The recipe placer 618 is an Original Equipment Manufacturer (OEM) reciprocating placing machine that is commercially available and functions generally in a manner similar to that described in connection with the packet placer 18 shown in
The packet delivery system is also equipped with a gluing unit 680. In the preferred embodiment, this is an OEM unit that is available, e.g., through Nordson Corporation, of Westlake, Ohio. The gluing unit 680 includes a pair of swirl nozzles 682 that are disposed underneath the magazines 616 (or 716 in
As has been mentioned, in this embodiment, the packet 620 is removably affixed to the bag with which the bread product 622 is packaged. As will be described below, in a preferred embodiment, a special, helical gluing pattern is employed to removably affix the packet 620 to (e.g., the outer top of) the bread bag shortly after the bread has been loaded into the bag. Given the placement of the packet on the package of bread, in the instant embodiment, the size of the packet is configured such that, once affixed to the bread bag, it does not interfere with the overall production, delivery, and sales processes.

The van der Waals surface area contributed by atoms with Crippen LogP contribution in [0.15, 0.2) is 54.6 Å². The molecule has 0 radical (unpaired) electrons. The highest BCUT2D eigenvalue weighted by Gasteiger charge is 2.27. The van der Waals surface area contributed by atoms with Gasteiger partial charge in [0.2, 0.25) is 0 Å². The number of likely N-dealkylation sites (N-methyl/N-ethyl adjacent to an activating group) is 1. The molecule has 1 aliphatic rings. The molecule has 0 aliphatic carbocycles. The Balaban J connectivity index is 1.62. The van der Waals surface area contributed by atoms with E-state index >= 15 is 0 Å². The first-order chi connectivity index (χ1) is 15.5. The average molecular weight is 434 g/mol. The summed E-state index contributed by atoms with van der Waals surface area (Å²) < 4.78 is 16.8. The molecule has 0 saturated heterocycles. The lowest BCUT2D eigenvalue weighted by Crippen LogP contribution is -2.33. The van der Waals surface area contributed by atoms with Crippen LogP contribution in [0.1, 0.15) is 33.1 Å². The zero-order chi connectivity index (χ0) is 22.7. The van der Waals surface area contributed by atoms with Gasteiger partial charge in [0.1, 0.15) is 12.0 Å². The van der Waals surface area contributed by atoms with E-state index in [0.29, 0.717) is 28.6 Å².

The dimensions of the packet 620, therefore, are configured in such a way as to ensure that the package of bread carrying the packet will still fit into trays and/or carts that are normally used in the production and delivery processes. In addition, the dimensions of the packets are determined such that, once the packages of bread are delivered to a retail store, e.g., the bread bags will fit properly and without interference on the trays that are commonly used to transfer the bags from a delivery/storage area to a retail/sales area in the store. Similarly, the dimensions of the packets are configured so as to allow side-by-side and/or stack placement of the bread bags on retail shelves at the store.